People living with leprosy in Borno, Yobe seek govt. assistance

 
Tue Oct 29th, 2019 - Abuja (FCT)
 

A leper

Some people living with leprosy in Borno and Yobe on Monday appealed to the government for healthcare services, rehabilitation, and disability care, among other things.

The people, Malam Sanusi Musa, Mustapha Dahiru, Kabiru Aliyu, Shehu Gambo and Babagana Shettima, made the appeal in interviews with the News Agency of Nigeria (NAN) in Abuja.

Leprosy is a chronic infectious disease caused by Mycobacterium leprae, which mainly affects the skin, the peripheral nervous system, mucosal surfaces of the upper respiratory tract and eyes of victims.

READ ALSO: FG opens community health centre at Kaduna TB, leprosy hospital

It is known to occur in all ages ranging from early infancy through adult life, however, leprosy according to medical experts is curable and early treatment can avert most disabilities.

Musa, Dahiru, and Aliyu from Borno, who said they were in Abuja to seek government assistance, wanted to be included in the Community Health Influencers, Promoters and Services Programme (CHIPS).

The programme was established by the National Primary Health Care Development Agency (NPHCDA) and endorsed by the Federal Government to stimulate and support households in communities to seek and obtain primary health care services through interventions at the community level.

The leprosy sufferers, therefore, said that they were living with the severely debilitating disease and needed government assistance in terms of healthcare services and rehabilitation.

READ ALSO: Institute to restore services at fire-gutted national TB, Leprosy lab

Musa said that the stigma associated with the disease left them deserted as people would not want to associate with them in trade, farming or any other business.

He, therefore, urged the government to help them with farm tools or organise any separate business for them to earn a living and take care of themselves and their families.

He said people with leprosy require rehabilitation centres and sanitation and water separate from where normal people go to, claiming that even health workers avoid them.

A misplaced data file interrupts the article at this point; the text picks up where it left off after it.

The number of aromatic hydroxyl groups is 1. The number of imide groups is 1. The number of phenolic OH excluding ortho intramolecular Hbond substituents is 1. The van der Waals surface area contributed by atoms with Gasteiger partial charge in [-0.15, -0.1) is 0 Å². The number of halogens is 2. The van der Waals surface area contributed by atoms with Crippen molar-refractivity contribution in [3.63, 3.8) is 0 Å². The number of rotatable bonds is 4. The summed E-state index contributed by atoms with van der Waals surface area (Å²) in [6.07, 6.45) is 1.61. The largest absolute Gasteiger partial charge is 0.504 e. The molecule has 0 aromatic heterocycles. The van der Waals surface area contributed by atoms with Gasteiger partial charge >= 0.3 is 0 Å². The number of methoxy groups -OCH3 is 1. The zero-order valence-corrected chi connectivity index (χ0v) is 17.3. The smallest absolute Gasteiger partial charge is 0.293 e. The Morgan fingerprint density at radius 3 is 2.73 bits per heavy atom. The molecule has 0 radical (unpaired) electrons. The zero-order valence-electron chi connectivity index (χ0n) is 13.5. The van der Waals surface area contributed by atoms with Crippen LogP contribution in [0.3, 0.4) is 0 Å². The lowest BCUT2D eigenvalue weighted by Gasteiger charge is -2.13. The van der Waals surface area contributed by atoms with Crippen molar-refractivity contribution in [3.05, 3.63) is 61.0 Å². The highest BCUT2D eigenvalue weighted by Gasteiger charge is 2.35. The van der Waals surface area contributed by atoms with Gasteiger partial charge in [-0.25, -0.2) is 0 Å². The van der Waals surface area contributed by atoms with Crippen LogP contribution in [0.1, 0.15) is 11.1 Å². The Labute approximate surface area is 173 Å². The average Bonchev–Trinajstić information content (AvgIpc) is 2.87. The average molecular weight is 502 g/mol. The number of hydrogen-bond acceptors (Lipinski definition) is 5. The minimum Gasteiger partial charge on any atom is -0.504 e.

Gambo and Shettima from Yobe also urged the government to focus on the physical, social, spiritual and psychological needs of people living with leprosy.

He said “we are pleading with the government to provide us with healthcare, rehabilitation, disability care, housing, water, and sanitation; we live in basic shelters with inadequate sanitation because we fear discrimination.

“Government and concerned citizens should please help us to train and educate our children. Since we were unable to go to school, government at all levels, especially the Federal Government, should please help us to train our children in order for them to achieve their full potential.”

Meanwhile, Dr. Sule Meleh, the Executive Director, Borno State Primary Health Care Development Agency, said the state was up-to-date with the medical needs of people living with the condition.

Meleh, who is also a Public Health expert, said: “Although there are challenges as donors providing some of the drugs have started scaling down, other non-medical needs can be addressed by other sectors.”

Dr. Muhammad Gana, the Executive Secretary, Yobe State Primary Healthcare Management Board, said leprosy cases had significantly reduced in the state due to control by the Tuberculosis and Leprosy Control Programme (TLCP).

He said “the incidence of leprosy has significantly reduced as a result of the leprosy control programme. The programme involves prevention, treatment, and rehabilitation of people living with the disease.’’

Gana advocated the inclusion of people affected by the disease in Yobe and other disabilities in social investment programmes and other income generation programmes.

He added that the government of Yobe was concerned about the plight of people living with the ailment, saying “I work for the government and the TLCP is under the organisation I supervise, the health and wellbeing of my people are what I do and hold with the highest sense of responsibility.

“The new cases of leprosy we get are in the early stages — ‘Stage 0’ — thus, almost all disabilities from leprosy are old cases.

“Gaps do exist and we are continually striving to bridge those gaps, as well as collaborate with other line Ministries, Departments, and Agencies, partners to ensure that new cases are detected early.”

vanguard

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source: Vanguard